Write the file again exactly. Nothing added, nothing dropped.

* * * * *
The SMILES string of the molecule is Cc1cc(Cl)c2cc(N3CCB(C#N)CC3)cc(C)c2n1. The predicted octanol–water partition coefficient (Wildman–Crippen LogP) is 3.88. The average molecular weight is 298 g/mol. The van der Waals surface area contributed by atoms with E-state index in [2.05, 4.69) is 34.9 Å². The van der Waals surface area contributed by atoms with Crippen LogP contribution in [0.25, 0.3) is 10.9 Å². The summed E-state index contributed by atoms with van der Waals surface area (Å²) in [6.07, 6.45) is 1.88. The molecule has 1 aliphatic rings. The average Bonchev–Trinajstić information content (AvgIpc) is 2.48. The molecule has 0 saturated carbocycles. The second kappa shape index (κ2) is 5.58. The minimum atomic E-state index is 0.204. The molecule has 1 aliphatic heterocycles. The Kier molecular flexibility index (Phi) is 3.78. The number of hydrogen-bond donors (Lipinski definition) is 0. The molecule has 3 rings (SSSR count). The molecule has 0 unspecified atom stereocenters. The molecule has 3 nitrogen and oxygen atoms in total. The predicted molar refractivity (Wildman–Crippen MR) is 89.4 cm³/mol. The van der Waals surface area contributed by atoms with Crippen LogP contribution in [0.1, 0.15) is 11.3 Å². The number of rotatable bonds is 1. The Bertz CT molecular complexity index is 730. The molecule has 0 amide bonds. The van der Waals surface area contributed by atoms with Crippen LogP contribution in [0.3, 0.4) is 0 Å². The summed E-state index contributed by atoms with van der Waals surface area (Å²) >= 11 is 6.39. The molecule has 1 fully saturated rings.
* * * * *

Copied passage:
The SMILES string of the molecule is Cc1cc(Cl)c2cc(N3CCB(C#N)CC3)cc(C)c2n1. The predicted octanol–water partition coefficient (Wildman–Crippen LogP) is 3.88. The average molecular weight is 298 g/mol. The van der Waals surface area contributed by atoms with E-state index in [2.05, 4.69) is 34.9 Å². The van der Waals surface area contributed by atoms with Crippen LogP contribution in [0.25, 0.3) is 10.9 Å². The summed E-state index contributed by atoms with van der Waals surface area (Å²) in [6.07, 6.45) is 1.88. The molecule has 1 aliphatic rings. The average Bonchev–Trinajstić information content (AvgIpc) is 2.48. The molecule has 0 saturated carbocycles. The second kappa shape index (κ2) is 5.58. The minimum atomic E-state index is 0.204. The molecule has 1 aliphatic heterocycles. The Kier molecular flexibility index (Phi) is 3.78. The number of hydrogen-bond donors (Lipinski definition) is 0. The molecule has 3 rings (SSSR count). The molecule has 0 unspecified atom stereocenters. The molecule has 3 nitrogen and oxygen atoms in total. The predicted molar refractivity (Wildman–Crippen MR) is 89.4 cm³/mol. The van der Waals surface area contributed by atoms with Crippen LogP contribution in [0.1, 0.15) is 11.3 Å². The number of rotatable bonds is 1. The Bertz CT molecular complexity index is 730. The molecule has 0 amide bonds. The van der Waals surface area contributed by atoms with Crippen LogP contribution in [0.3, 0.4) is 0 Å². The summed E-state index contributed by atoms with van der Waals surface area (Å²) >= 11 is 6.39. The molecule has 1 fully saturated rings.